7. What improvements has he already made?
  8. How far is he already in accomplishing what he wants?
  9. What resources can he draw on?
  10. What is he willing to do and what will he not do?
I made this list based on a list by Insoo Kim Berg (in this book: Family Based Services: A Solution-Based Approach (Norton Professional Books), page 54). I changed her list quite a bit though, based on the seven steps approach.


December 4, 2009

Advice from the future

Case sent in by Jo Hanssen from Curaรงao

One day, I walked past the room of one of my vice principals. There she sat, opposite to a student. In that small room the both of them had managed to create a maximal distance between them and you could see steam clouds escape. In other words, there was a crisis. She gestured me to come in. It turned out the student had been rude to the caretaker and she thought he should apologize. He, however, thought the caretaker had snubbed him so he was right. The more she tried to convince him, the more he opposed. His mother had already been called to come to school to talk about this.

December 3, 2009

Is doing-what-works the most successful social strategy?

Do you know the prisoner's dilemma? In 1979, Robert Axelrod wanted to find out which strategy would be the most effective with repeated prisoner's dilemmas. He organized a computer tournament for which scientist could send in their strategies in the form of a computer program. To his invitation 14 strategies were sent in by scientists from 5 disciplines. During the tournament the programs would play repeated prisoner's dilemma's against each other and against themselves. In total, 225 confrontations took place during the tournament.

The winner was the program Tit-for-tat which was sent in by Anatol Rappoport. Tit-for-tat was the simplest program which had just the following instruction: start positive and then do what the other party did in his previous move. In the nineteen eighties, Axelrod organized another tournament. Now, 62 strategies were sent by people who, of course, knew about tit-for-tat. Some programs were very complex and shrewd but the winner was, again, the simple strategy of Tit-for-that. Axelrod's research got a lot of attention among scientists and among a broader audience. It showed how cooperation could emerge on the basis of reciprocity, even when many individuals followed egotistical strategies.

Axelrod now wondered whether Tit-for-tat was also a stable and resilient strategy that would be able to defend itself against an invasion of egotistical strategies. To find this out, he did a new tournament in which he gave the strategies which had been sent in for his earlier tournaments the capacity to reproduce themselves. The tournament would now take place in multiple rounds. Each round represented a generation of strategies. The degree of success of a strategy in the first round determined how often this strategy would be found in the next round. By doing this, Axelrod simulated the principle of natural selection. By building in this evolutionary principle the strategies were getting stronger by each round. In earlier rounds there were still many over-naive strategies and many exploiting strategies but in later rounds both disappeared more and more. Axelrod did 1000 rounds and the result was that tit-for-tat was still the most successful and fastest growing strategy of all. If you wanted to describe Tit-for-tat in human psychological terms you could say that it is a positive strategy (because it always starts off with cooperation), that is also prepared to hit back when deceived (because it defects when the other person has done so), but is also forgiving (when the other start cooperation again, it does so too) and transparent/predictable (because of its simplicity and consistency).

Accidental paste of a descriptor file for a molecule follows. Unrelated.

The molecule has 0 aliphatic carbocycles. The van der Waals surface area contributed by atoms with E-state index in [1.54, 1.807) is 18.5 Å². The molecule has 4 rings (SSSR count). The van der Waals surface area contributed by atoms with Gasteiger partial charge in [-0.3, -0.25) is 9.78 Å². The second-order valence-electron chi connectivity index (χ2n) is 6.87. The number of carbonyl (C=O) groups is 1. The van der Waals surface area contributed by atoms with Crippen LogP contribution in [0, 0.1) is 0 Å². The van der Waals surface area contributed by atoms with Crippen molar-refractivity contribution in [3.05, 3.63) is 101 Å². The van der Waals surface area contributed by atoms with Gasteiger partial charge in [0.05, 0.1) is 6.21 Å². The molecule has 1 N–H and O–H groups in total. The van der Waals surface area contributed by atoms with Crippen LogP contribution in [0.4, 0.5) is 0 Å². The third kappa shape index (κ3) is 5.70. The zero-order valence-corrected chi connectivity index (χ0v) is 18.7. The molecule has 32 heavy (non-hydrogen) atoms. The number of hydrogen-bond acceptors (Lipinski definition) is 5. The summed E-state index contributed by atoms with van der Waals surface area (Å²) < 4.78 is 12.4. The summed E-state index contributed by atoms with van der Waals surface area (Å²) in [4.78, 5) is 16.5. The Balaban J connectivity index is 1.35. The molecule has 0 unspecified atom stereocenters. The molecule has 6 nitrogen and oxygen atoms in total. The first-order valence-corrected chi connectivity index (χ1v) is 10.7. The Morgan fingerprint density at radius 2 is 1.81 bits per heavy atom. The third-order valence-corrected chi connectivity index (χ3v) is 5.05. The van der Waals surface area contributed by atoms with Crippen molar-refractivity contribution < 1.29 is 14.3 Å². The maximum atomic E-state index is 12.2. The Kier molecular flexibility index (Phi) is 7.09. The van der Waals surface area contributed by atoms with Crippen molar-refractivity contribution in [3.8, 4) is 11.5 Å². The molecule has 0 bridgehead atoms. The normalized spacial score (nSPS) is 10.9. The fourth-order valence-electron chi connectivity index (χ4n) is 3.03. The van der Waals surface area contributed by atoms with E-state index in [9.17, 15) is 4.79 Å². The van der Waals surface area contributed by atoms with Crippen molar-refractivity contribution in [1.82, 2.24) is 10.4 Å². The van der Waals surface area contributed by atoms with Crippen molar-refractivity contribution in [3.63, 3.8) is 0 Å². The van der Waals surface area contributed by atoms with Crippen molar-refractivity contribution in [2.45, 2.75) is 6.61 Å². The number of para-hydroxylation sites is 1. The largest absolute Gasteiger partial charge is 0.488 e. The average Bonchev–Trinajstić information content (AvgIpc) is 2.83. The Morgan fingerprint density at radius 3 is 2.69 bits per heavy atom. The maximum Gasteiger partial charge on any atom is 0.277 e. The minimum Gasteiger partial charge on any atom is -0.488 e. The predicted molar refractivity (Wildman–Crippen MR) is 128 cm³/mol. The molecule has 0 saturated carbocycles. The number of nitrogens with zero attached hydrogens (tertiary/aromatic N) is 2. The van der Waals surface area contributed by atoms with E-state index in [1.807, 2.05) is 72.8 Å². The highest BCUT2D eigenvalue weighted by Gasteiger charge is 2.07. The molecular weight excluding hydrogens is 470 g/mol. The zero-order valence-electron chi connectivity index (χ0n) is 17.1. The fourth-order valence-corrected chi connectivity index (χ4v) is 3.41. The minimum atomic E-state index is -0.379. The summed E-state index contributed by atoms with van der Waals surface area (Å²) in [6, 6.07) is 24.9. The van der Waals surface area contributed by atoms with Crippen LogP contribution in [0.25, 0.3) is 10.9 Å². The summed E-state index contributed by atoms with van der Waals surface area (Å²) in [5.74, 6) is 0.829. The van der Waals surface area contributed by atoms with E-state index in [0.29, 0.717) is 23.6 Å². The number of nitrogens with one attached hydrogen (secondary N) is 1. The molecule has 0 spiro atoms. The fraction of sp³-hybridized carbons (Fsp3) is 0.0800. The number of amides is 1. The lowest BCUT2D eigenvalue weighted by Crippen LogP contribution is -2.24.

Axelrods work has been very important. He wrote the book The Evolution of Cooperation about it. But Tit-for-tat is not the most successful strategy after all, as turned out several years later. In 1993 a still more successful strategy was identified by Martin Nowak and Karl Sigmund. It was named Pavlov and it had the following instruction: follow the same strategy as in the previous move if it was successful, change if it was not successful. It is a pity this strategy was named Pavlov because Do-what-works would perhaps have been an even more appropriate name (if it works, go on, if not, do something else). Pavlov has one major weakness: it is powerless against the strategy: 'always deceive' (Pavlov keeps on switching when confronted with this strategy). Nowak and Sigmund found that Pavlov can only start to develop really well after Tit-for-tat has terminated the 'always deceive' strategies.

It is interesting to see how the simple and pragmatic Pavlov strategy, which comes down to do-what-works, is perhaps the most successful strategy for repeated social dilemmas.


December 1, 2009

First sign of improvement question

As Peter De Jong and Insoo Kim Berg explain their book Interviewing for solutions, when coaches or therapists ask clients how they will know their problems will be solved, they often describe a final result, a finish line as it were. They describe a situation in which lots of things will be better. When they describe such a final result they may become aware of the contrast between that good situation and their current not-so-good situation, which may demotivate them. What coaches can do in these types of situations is to ask the first-sign-of-improvement- question, which goes something like this: "What will be the first small sign that will tell you that things are starting to move in the right direction?" This type of question usually helps clients to notice small positive changes (a.k.a. micro progression) which usually is very motivating.